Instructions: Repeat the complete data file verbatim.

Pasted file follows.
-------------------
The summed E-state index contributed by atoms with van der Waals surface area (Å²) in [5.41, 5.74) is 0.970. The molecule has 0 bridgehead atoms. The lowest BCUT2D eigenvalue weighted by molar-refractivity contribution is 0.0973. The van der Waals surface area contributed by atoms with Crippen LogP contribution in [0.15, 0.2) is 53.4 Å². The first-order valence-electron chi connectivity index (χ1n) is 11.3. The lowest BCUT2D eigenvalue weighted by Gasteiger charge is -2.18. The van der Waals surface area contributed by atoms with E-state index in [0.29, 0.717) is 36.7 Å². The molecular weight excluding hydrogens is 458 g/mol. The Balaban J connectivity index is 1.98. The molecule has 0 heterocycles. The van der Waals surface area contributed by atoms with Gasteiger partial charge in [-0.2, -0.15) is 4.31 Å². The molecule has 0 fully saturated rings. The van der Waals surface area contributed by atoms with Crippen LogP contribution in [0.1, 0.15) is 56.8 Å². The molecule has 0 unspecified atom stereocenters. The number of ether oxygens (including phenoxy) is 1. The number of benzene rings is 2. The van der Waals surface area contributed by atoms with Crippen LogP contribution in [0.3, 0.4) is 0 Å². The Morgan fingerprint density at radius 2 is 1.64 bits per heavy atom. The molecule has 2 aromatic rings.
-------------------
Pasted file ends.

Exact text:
The summed E-state index contributed by atoms with van der Waals surface area (Å²) in [5.41, 5.74) is 0.970. The molecule has 0 bridgehead atoms. The lowest BCUT2D eigenvalue weighted by molar-refractivity contribution is 0.0973. The van der Waals surface area contributed by atoms with Crippen LogP contribution in [0.15, 0.2) is 53.4 Å². The first-order valence-electron chi connectivity index (χ1n) is 11.3. The lowest BCUT2D eigenvalue weighted by Gasteiger charge is -2.18. The van der Waals surface area contributed by atoms with E-state index in [0.29, 0.717) is 36.7 Å². The molecular weight excluding hydrogens is 458 g/mol. The Balaban J connectivity index is 1.98. The molecule has 0 heterocycles. The van der Waals surface area contributed by atoms with Gasteiger partial charge in [-0.2, -0.15) is 4.31 Å². The molecule has 0 fully saturated rings. The van der Waals surface area contributed by atoms with Crippen LogP contribution in [0.1, 0.15) is 56.8 Å². The molecule has 0 unspecified atom stereocenters. The number of ether oxygens (including phenoxy) is 1. The number of benzene rings is 2. The van der Waals surface area contributed by atoms with Crippen LogP contribution in [0.3, 0.4) is 0 Å². The Morgan fingerprint density at radius 2 is 1.64 bits per heavy atom. The molecule has 2 aromatic rings.